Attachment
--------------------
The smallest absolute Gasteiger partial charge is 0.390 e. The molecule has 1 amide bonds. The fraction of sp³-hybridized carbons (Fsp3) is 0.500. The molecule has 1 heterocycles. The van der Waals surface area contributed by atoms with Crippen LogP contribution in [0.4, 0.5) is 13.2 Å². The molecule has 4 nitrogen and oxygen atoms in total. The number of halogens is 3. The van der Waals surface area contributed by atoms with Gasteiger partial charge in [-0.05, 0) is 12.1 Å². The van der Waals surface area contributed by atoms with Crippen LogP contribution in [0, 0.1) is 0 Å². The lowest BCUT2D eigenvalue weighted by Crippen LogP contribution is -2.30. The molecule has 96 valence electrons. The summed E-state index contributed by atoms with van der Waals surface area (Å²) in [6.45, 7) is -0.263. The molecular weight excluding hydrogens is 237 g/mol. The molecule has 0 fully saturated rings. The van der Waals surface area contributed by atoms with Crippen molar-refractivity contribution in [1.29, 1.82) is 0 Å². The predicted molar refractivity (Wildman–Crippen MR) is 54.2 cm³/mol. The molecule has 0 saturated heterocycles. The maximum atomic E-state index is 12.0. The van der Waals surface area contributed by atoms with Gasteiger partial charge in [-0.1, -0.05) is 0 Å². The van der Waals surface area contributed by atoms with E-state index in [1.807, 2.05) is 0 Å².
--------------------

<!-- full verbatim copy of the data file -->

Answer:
The smallest absolute Gasteiger partial charge is 0.390 e. The molecule has 1 amide bonds. The fraction of sp³-hybridized carbons (Fsp3) is 0.500. The molecule has 1 heterocycles. The van der Waals surface area contributed by atoms with Crippen LogP contribution in [0.4, 0.5) is 13.2 Å². The molecule has 4 nitrogen and oxygen atoms in total. The number of halogens is 3. The van der Waals surface area contributed by atoms with Gasteiger partial charge in [-0.05, 0) is 12.1 Å². The van der Waals surface area contributed by atoms with Crippen LogP contribution in [0, 0.1) is 0 Å². The lowest BCUT2D eigenvalue weighted by Crippen LogP contribution is -2.30. The molecule has 96 valence electrons. The summed E-state index contributed by atoms with van der Waals surface area (Å²) in [6.45, 7) is -0.263. The molecular weight excluding hydrogens is 237 g/mol. The molecule has 0 fully saturated rings. The van der Waals surface area contributed by atoms with Crippen molar-refractivity contribution in [1.29, 1.82) is 0 Å². The predicted molar refractivity (Wildman–Crippen MR) is 54.2 cm³/mol. The molecule has 0 saturated heterocycles. The maximum atomic E-state index is 12.0. The van der Waals surface area contributed by atoms with Gasteiger partial charge in [-0.1, -0.05) is 0 Å². The van der Waals surface area contributed by atoms with E-state index in [1.807, 2.05) is 0 Å².